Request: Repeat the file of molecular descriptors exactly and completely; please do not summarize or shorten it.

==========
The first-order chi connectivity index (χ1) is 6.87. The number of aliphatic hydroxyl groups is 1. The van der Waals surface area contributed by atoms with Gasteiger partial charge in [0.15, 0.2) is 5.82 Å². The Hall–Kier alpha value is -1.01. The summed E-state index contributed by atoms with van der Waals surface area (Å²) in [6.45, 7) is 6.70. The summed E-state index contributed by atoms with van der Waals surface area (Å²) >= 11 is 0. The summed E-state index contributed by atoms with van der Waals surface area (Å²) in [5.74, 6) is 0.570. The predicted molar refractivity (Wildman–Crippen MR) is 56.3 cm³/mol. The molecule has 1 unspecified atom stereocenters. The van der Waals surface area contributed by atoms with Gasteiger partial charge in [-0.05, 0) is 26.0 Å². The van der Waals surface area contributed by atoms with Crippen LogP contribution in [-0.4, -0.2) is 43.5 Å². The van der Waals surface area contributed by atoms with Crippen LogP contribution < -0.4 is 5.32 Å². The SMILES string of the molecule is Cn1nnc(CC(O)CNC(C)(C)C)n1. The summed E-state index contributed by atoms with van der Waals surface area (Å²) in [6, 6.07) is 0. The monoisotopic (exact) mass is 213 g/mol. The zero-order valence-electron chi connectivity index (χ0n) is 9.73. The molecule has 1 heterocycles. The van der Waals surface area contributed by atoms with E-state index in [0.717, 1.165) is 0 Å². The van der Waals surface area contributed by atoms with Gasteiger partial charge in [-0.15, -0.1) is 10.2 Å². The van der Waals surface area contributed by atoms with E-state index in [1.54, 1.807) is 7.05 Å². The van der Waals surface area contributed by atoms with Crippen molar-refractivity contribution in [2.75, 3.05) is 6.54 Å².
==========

The first-order chi connectivity index (χ1) is 6.87. The number of aliphatic hydroxyl groups is 1. The van der Waals surface area contributed by atoms with Gasteiger partial charge in [0.15, 0.2) is 5.82 Å². The Hall–Kier alpha value is -1.01. The summed E-state index contributed by atoms with van der Waals surface area (Å²) in [6.45, 7) is 6.70. The summed E-state index contributed by atoms with van der Waals surface area (Å²) >= 11 is 0. The summed E-state index contributed by atoms with van der Waals surface area (Å²) in [5.74, 6) is 0.570. The predicted molar refractivity (Wildman–Crippen MR) is 56.3 cm³/mol. The molecule has 1 unspecified atom stereocenters. The van der Waals surface area contributed by atoms with Gasteiger partial charge in [-0.05, 0) is 26.0 Å². The van der Waals surface area contributed by atoms with Crippen LogP contribution in [-0.4, -0.2) is 43.5 Å². The van der Waals surface area contributed by atoms with Crippen LogP contribution < -0.4 is 5.32 Å². The SMILES string of the molecule is Cn1nnc(CC(O)CNC(C)(C)C)n1. The summed E-state index contributed by atoms with van der Waals surface area (Å²) in [6, 6.07) is 0. The monoisotopic (exact) mass is 213 g/mol. The zero-order valence-electron chi connectivity index (χ0n) is 9.73. The molecule has 1 heterocycles. The van der Waals surface area contributed by atoms with E-state index in [0.717, 1.165) is 0 Å². The van der Waals surface area contributed by atoms with Gasteiger partial charge in [-0.15, -0.1) is 10.2 Å². The van der Waals surface area contributed by atoms with E-state index in [1.54, 1.807) is 7.05 Å². The van der Waals surface area contributed by atoms with Crippen molar-refractivity contribution in [2.75, 3.05) is 6.54 Å².